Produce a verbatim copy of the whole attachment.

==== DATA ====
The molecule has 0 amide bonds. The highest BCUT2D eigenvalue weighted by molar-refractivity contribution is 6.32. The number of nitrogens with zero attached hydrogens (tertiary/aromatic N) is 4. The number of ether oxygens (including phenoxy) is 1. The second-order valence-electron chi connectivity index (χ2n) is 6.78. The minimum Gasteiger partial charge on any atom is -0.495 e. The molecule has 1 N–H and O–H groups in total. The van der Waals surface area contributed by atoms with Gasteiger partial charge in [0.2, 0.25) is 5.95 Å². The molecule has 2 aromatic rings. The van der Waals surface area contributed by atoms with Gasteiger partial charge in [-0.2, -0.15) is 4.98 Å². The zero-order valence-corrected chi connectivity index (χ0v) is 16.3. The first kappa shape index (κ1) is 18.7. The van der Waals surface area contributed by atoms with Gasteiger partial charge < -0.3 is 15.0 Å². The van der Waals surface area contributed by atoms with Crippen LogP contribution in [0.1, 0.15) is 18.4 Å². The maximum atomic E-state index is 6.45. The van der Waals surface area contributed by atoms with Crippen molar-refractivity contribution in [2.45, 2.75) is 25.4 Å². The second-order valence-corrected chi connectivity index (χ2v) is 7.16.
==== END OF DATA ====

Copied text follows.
The molecule has 0 amide bonds. The highest BCUT2D eigenvalue weighted by molar-refractivity contribution is 6.32. The number of nitrogens with zero attached hydrogens (tertiary/aromatic N) is 4. The number of ether oxygens (including phenoxy) is 1. The second-order valence-electron chi connectivity index (χ2n) is 6.78. The minimum Gasteiger partial charge on any atom is -0.495 e. The molecule has 1 N–H and O–H groups in total. The van der Waals surface area contributed by atoms with Gasteiger partial charge in [0.2, 0.25) is 5.95 Å². The molecule has 2 aromatic rings. The van der Waals surface area contributed by atoms with Gasteiger partial charge in [-0.2, -0.15) is 4.98 Å². The zero-order valence-corrected chi connectivity index (χ0v) is 16.3. The first kappa shape index (κ1) is 18.7. The van der Waals surface area contributed by atoms with Gasteiger partial charge < -0.3 is 15.0 Å². The van der Waals surface area contributed by atoms with Crippen LogP contribution in [0.1, 0.15) is 18.4 Å². The maximum atomic E-state index is 6.45. The van der Waals surface area contributed by atoms with Crippen molar-refractivity contribution in [2.45, 2.75) is 25.4 Å². The second-order valence-corrected chi connectivity index (χ2v) is 7.16.